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Wednesday Buzz: Win Over Gen Z With VR

By / Jun 28, 2017 (HammerAndTusk/Pixabay)

VR technology may help your organization connect with Gen Z. Also: A common piece of career advice may actually be hurting women.

Do you have plans to win over Gen Z? They’re breathing down the necks of millennials, and associations need to think strategically about how to recruit this next generation, which is just beginning to enter the workforce.

A recent post from Inc. says virtual reality tech might be a way to wow Gen Zers, in part because they are the first true digital natives (the article defines Gen Z as those born between 1998 and 2008). And they’re likely to be culturally and socially aware—encouraging news for associations. “For a nonprofit organization or a company that leads through corporate philanthropy, virtual reality can put Gen Zers directly inside the environments they are most passionate about, from a remote village in a Third World country to a bee farm in Vermont,” writes Kate L. Harrison.

Your annual meetings are a great opportunity to showcase immersive VR content about your association’s work. Not only will VR help you tell a compelling story, but it also will deliver a memorable experience that can deepen the connection between your organization and these young professionals.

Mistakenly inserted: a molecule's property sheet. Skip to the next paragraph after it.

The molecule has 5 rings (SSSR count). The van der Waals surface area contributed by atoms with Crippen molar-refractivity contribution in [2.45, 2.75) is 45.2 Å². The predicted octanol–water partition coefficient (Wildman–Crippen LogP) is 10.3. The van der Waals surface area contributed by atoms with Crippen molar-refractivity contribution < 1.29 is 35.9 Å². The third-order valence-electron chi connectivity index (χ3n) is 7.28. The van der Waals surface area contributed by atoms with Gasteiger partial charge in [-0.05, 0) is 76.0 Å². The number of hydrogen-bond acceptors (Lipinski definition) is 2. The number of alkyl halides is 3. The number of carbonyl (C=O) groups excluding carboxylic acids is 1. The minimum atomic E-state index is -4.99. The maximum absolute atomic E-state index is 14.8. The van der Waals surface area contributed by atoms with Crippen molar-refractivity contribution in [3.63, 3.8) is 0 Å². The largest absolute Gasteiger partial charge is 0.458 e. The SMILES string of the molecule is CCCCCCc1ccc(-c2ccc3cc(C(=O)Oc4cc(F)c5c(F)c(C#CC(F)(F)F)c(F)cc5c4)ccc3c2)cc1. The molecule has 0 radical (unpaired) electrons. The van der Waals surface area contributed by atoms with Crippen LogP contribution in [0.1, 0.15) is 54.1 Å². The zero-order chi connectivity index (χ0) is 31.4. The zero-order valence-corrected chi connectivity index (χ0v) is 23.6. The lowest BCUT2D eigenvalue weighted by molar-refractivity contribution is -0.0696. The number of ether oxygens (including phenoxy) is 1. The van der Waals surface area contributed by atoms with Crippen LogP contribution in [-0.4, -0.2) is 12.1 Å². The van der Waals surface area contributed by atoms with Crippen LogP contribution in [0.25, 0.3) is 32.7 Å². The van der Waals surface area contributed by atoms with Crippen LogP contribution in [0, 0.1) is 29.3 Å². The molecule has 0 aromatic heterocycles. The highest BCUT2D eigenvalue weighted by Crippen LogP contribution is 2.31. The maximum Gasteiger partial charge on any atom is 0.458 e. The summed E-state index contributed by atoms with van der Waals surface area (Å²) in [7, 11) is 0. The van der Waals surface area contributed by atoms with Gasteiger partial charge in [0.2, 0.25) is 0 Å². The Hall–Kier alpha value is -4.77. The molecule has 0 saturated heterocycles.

Salary Negotiations

https://twitter.com/StevenEchard/status/880076291252248578

You may have heard this little piece of career advice: During a job interview, don’t tell a prospective employer what you make in your current job. The idea is that you don’t want your new salary to be undercut just because you were underpaid at your last position. Sounds like good advice, right?

The tip does appear to help men, but research shows it can actually hurt women. “When job applicants are asked about their current salaries, women get penalized for demurring, while men benefit, according to a survey from PayScale Inc., a salary comparison website,” writes Bloomberg’s Rebecca Greenfield.

In the Payscale survey, women who didn’t disclose their salary received offers that were 1.8 percent lower than women who did disclose. Men who stayed quiet got offers that were higher than men who told.

Other Links of Note

Have you checked Google News today? Google revamped the desktop version of the site to offer diverse perspectives and to make it easier to navigate.

Snapchat just made custom geofilters easier to use. The platform now allows you to create and submit custom filters in the app, reports TechCrunch.

Speaking of apps … Fast Company reveals eight apps to help you become a better public speaker.

Raegan Johnson

Raegan Johnson is a contributor to Associations Now. More »

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